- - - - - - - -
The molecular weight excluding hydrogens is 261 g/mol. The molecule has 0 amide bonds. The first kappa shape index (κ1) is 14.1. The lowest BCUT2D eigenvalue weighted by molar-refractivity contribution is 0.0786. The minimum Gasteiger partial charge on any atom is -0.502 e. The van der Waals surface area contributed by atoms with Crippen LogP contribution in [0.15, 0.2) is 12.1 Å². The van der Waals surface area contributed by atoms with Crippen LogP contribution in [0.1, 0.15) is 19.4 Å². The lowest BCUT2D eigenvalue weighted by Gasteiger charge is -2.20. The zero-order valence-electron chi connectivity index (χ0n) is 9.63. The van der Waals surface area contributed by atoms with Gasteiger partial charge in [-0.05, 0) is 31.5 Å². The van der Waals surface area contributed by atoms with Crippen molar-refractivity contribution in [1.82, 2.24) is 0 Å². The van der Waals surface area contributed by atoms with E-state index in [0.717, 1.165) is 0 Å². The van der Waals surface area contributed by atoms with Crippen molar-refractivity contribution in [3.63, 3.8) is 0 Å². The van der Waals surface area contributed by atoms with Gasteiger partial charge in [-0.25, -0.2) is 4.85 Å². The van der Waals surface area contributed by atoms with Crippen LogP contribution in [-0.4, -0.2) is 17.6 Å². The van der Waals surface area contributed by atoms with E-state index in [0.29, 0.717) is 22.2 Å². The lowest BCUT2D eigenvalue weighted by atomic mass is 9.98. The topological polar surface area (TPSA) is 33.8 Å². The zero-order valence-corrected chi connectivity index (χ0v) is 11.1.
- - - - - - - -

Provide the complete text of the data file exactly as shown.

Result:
The molecular weight excluding hydrogens is 261 g/mol. The molecule has 0 amide bonds. The first kappa shape index (κ1) is 14.1. The lowest BCUT2D eigenvalue weighted by molar-refractivity contribution is 0.0786. The minimum Gasteiger partial charge on any atom is -0.502 e. The van der Waals surface area contributed by atoms with Crippen LogP contribution in [0.15, 0.2) is 12.1 Å². The van der Waals surface area contributed by atoms with Crippen LogP contribution in [0.1, 0.15) is 19.4 Å². The lowest BCUT2D eigenvalue weighted by Gasteiger charge is -2.20. The zero-order valence-electron chi connectivity index (χ0n) is 9.63. The van der Waals surface area contributed by atoms with Gasteiger partial charge in [-0.05, 0) is 31.5 Å². The van der Waals surface area contributed by atoms with Crippen molar-refractivity contribution in [1.82, 2.24) is 0 Å². The van der Waals surface area contributed by atoms with E-state index in [0.717, 1.165) is 0 Å². The van der Waals surface area contributed by atoms with Crippen molar-refractivity contribution in [3.63, 3.8) is 0 Å². The van der Waals surface area contributed by atoms with Gasteiger partial charge in [-0.25, -0.2) is 4.85 Å². The van der Waals surface area contributed by atoms with Crippen LogP contribution in [-0.4, -0.2) is 17.6 Å². The van der Waals surface area contributed by atoms with E-state index in [0.29, 0.717) is 22.2 Å². The lowest BCUT2D eigenvalue weighted by atomic mass is 9.98. The topological polar surface area (TPSA) is 33.8 Å². The zero-order valence-corrected chi connectivity index (χ0v) is 11.1.